Religion is a set of cultural system coupled with a set of beliefs observed and followed by a given group of people seeking to understand self and the universe as a whole. Some religions consist of members from a small, homogeneous group of people; for example, an ethnic group, while others cut across ethnic, cultural and racial barriers. It is this latter form of religions which transcend geographical borders that qualify as universal religions. Thus, a universal religion is one, which has followers not confined to a particular geographical location but rather has adherence and followers among various people of the world, irrespective of their cultures, nationalities or race.
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Major universal religions of today had their worldwide spread influenced by number of factors. Three among the universal religions – Christianity, Islam and Buddhism, spread to various part of the globe through their ‘missionaries’ or through other historical events which helped their doctrines and teachings appeal to many. The missionary mode of spreading these religions was to a greater extent a voluntary acceptance of the beliefs by new converts. The missionaries had to 'sell' their religion through teachings, which appeal to the masses. For example, Buddha missionaries will emphasis the concept of equality in their religion appealing to many of the new converts who felt oppressed by the caste system that does not recognize equality of all humans. Many of the factors were more complex that helped the wide spread of these religion.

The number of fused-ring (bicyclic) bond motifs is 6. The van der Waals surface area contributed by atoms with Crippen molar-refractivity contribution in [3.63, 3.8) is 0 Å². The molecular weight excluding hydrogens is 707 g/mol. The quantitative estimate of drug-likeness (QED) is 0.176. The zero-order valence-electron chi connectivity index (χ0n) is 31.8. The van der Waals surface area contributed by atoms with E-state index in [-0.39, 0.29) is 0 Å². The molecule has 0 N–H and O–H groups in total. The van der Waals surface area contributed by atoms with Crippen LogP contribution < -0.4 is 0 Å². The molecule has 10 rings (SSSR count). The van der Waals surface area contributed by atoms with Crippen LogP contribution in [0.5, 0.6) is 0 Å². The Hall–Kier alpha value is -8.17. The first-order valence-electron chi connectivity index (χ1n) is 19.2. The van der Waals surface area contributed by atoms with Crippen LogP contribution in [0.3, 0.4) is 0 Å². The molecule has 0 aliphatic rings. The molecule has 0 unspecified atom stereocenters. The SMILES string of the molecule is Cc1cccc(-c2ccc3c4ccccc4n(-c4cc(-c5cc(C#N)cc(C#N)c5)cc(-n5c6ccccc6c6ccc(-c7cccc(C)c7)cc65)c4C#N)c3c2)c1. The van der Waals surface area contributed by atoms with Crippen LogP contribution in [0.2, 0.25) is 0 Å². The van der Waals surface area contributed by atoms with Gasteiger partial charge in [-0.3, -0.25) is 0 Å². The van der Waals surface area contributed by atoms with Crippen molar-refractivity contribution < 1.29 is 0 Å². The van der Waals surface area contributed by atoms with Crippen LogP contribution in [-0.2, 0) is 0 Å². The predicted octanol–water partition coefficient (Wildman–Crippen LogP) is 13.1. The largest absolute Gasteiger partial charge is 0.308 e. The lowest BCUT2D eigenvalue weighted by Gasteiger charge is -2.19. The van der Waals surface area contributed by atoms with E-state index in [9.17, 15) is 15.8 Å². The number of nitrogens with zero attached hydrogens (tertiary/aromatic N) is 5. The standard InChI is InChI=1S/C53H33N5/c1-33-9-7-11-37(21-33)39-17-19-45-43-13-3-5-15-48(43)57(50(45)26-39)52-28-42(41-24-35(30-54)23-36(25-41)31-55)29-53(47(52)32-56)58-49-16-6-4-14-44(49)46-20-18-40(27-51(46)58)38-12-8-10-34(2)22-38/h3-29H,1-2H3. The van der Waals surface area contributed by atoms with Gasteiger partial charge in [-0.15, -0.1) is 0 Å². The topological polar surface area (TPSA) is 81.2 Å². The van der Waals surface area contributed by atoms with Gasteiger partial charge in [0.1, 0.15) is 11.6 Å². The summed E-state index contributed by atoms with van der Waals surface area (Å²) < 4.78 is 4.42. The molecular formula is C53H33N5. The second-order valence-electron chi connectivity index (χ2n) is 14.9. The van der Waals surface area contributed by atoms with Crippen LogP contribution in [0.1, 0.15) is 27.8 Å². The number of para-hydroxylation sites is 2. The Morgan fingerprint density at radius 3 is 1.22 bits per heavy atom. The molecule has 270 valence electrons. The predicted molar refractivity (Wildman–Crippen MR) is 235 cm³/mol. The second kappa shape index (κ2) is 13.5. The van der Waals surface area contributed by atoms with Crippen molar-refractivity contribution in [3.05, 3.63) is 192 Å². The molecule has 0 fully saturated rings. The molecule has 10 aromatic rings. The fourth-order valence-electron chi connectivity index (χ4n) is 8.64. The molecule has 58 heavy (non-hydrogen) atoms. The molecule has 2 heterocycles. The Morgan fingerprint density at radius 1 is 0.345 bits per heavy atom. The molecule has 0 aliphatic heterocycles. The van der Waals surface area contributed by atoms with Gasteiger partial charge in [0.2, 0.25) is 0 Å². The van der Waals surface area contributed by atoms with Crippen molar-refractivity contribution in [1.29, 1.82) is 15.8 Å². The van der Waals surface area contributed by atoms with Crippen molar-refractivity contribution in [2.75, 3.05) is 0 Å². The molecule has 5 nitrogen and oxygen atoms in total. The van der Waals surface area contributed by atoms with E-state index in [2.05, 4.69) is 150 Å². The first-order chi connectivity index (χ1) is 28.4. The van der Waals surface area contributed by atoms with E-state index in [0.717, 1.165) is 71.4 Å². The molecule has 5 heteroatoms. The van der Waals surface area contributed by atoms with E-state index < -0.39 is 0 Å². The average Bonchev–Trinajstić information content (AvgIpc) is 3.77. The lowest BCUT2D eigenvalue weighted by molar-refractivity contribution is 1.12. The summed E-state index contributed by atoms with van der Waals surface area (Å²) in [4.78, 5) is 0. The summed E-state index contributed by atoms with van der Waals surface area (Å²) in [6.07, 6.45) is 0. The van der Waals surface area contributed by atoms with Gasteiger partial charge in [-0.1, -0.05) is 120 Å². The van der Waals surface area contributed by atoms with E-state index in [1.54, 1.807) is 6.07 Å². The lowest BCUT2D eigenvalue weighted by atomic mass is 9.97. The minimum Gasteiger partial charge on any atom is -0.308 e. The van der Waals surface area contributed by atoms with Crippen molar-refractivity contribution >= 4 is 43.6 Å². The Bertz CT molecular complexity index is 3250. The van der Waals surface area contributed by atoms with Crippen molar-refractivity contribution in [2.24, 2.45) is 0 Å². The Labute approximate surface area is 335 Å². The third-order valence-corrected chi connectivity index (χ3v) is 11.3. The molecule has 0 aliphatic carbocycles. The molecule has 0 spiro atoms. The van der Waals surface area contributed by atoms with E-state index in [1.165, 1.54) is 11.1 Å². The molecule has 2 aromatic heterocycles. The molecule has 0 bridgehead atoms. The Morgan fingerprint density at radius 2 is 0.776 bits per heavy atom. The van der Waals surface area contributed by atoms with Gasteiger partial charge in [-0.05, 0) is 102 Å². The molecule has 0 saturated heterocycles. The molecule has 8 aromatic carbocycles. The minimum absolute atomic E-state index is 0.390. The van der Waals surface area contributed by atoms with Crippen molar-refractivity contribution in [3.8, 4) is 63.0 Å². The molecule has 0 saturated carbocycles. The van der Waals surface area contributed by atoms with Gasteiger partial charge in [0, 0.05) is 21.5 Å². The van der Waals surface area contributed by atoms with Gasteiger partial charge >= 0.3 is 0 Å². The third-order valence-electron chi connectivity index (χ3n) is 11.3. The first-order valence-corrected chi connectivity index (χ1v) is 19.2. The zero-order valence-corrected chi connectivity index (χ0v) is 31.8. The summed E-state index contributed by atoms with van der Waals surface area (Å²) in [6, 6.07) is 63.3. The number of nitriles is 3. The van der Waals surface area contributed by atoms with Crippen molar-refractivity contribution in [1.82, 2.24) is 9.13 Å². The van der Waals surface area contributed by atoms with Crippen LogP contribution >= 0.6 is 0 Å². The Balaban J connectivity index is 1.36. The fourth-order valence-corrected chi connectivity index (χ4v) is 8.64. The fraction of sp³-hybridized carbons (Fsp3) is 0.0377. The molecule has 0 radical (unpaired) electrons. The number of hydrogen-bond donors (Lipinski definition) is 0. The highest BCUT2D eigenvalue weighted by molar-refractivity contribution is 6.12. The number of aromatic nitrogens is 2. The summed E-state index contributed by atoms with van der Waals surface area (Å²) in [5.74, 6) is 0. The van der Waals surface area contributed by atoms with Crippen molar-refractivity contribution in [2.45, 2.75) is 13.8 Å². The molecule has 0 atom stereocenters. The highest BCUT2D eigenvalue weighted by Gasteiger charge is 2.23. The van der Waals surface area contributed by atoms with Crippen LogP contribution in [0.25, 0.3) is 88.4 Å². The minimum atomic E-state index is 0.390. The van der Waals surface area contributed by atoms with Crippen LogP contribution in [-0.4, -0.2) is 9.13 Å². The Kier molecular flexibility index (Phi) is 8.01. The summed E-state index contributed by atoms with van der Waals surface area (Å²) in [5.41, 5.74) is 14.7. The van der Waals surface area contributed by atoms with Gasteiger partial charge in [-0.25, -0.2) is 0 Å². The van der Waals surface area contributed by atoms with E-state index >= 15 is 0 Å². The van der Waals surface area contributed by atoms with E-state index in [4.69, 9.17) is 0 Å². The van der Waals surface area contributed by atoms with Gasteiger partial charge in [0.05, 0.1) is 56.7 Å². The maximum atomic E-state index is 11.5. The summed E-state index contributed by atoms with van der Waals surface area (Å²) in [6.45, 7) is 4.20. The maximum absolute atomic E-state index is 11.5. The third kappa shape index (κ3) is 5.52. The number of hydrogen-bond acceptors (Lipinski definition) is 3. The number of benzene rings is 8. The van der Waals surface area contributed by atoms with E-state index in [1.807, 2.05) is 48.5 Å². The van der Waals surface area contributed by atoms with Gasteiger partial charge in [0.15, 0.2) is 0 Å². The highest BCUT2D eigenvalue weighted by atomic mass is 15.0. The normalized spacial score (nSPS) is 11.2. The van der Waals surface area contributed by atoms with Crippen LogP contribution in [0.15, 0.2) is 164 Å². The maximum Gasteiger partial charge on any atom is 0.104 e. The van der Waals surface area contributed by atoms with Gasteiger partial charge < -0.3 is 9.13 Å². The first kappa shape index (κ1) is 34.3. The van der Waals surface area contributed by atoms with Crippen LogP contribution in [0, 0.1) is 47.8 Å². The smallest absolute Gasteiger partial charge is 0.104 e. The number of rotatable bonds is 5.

The adapting by the political system to religion helped to strengthen and spread these religions. The Roman Empire adapted, for example, the Christian religion after realizing that its teaching was increasingly appealing to the masses even after efforts to persecute Christians (Saint Augustine, 24). Thus, Christianity became a way of life in the empire and sanctioned by the emperor. The secular government even helped build churches in major cities. It also installed Bishops in these cities and assigned them secular duties. With religion gain in support from secular government: the original beliefs and doctrines had to change to gain wide acceptance. This led to split between the conservatives and liberals. This, in turn, helped to spread the religion even further as each function tries to do out the other.
Trade and commerce were also keys to spreading of these religions. Buddhism, for example, spread with the trade merchants along the silk road of Southwest Asia who introduced it to other traders. Thus, both Buddha missionaries together with the need for trade helped Buddhism spread far and wide in Southwest and Southeast Asia. Trade had helped religion to grow and spread in other ways. Since many cities and territories needed a trade to help grow their economies, they were tolerant to different cultures and religions (Brodd, 20). This is also true with Islam where traders introduced religion to new places as they expanded their trade routes.
Conquest and forceful conversion was another factor, which helped in spreading these religions. Islam is the notable example. By conquering territories and establishing empires, which imposed Islam to the inhabitant, many of the Middle East and North African territories converted to Islam. This mode of spreading religion was thus effective in establishing Islam in many parts, since Islam allowed such a method of conquest and forceful conversion of non –Muslims. On the other hand, Christianity and Buddhism appealed to new converts by emphasizing love and humility especially among the oppressed and poor. In all the three Religions, no one factor was responsible for the widespread of each, but rather a combination of factors contributed to their spread and adaptability. However, the combination of factors differs from one religion to another.
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